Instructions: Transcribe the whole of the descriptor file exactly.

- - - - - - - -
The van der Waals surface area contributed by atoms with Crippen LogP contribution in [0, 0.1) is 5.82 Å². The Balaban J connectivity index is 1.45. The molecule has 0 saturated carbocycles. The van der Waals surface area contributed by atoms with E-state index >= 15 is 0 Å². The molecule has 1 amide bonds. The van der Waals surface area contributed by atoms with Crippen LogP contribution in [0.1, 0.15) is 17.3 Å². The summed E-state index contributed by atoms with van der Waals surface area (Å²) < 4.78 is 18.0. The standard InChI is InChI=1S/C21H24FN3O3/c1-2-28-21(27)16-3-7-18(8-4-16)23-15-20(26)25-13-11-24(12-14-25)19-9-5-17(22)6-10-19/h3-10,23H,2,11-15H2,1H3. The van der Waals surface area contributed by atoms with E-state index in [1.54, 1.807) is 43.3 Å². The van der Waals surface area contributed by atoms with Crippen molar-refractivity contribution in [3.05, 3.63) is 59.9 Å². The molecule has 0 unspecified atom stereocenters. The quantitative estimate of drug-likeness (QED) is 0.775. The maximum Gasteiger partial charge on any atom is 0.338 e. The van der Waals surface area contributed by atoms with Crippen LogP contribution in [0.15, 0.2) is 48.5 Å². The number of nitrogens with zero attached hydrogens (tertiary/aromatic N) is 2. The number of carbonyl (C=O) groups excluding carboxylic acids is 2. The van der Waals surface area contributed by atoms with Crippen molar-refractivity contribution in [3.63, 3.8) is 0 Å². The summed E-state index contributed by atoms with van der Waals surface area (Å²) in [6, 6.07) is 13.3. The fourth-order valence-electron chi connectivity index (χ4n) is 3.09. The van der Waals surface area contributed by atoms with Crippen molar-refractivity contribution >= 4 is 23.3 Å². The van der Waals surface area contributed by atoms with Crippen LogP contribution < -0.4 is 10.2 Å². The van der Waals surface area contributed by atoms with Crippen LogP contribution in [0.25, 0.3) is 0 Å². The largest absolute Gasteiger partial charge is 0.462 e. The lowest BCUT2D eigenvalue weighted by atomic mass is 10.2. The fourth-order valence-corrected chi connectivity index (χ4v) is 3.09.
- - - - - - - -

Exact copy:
The van der Waals surface area contributed by atoms with Crippen LogP contribution in [0, 0.1) is 5.82 Å². The Balaban J connectivity index is 1.45. The molecule has 0 saturated carbocycles. The van der Waals surface area contributed by atoms with E-state index >= 15 is 0 Å². The molecule has 1 amide bonds. The van der Waals surface area contributed by atoms with Crippen LogP contribution in [0.1, 0.15) is 17.3 Å². The summed E-state index contributed by atoms with van der Waals surface area (Å²) < 4.78 is 18.0. The standard InChI is InChI=1S/C21H24FN3O3/c1-2-28-21(27)16-3-7-18(8-4-16)23-15-20(26)25-13-11-24(12-14-25)19-9-5-17(22)6-10-19/h3-10,23H,2,11-15H2,1H3. The van der Waals surface area contributed by atoms with E-state index in [1.54, 1.807) is 43.3 Å². The van der Waals surface area contributed by atoms with Crippen molar-refractivity contribution in [3.05, 3.63) is 59.9 Å². The molecule has 0 unspecified atom stereocenters. The quantitative estimate of drug-likeness (QED) is 0.775. The maximum Gasteiger partial charge on any atom is 0.338 e. The van der Waals surface area contributed by atoms with Crippen LogP contribution in [0.15, 0.2) is 48.5 Å². The number of nitrogens with zero attached hydrogens (tertiary/aromatic N) is 2. The number of carbonyl (C=O) groups excluding carboxylic acids is 2. The van der Waals surface area contributed by atoms with Crippen molar-refractivity contribution in [3.63, 3.8) is 0 Å². The summed E-state index contributed by atoms with van der Waals surface area (Å²) in [6, 6.07) is 13.3. The fourth-order valence-electron chi connectivity index (χ4n) is 3.09. The van der Waals surface area contributed by atoms with Crippen molar-refractivity contribution >= 4 is 23.3 Å². The van der Waals surface area contributed by atoms with Crippen LogP contribution < -0.4 is 10.2 Å². The van der Waals surface area contributed by atoms with Crippen LogP contribution in [0.25, 0.3) is 0 Å². The largest absolute Gasteiger partial charge is 0.462 e. The lowest BCUT2D eigenvalue weighted by atomic mass is 10.2. The fourth-order valence-corrected chi connectivity index (χ4v) is 3.09.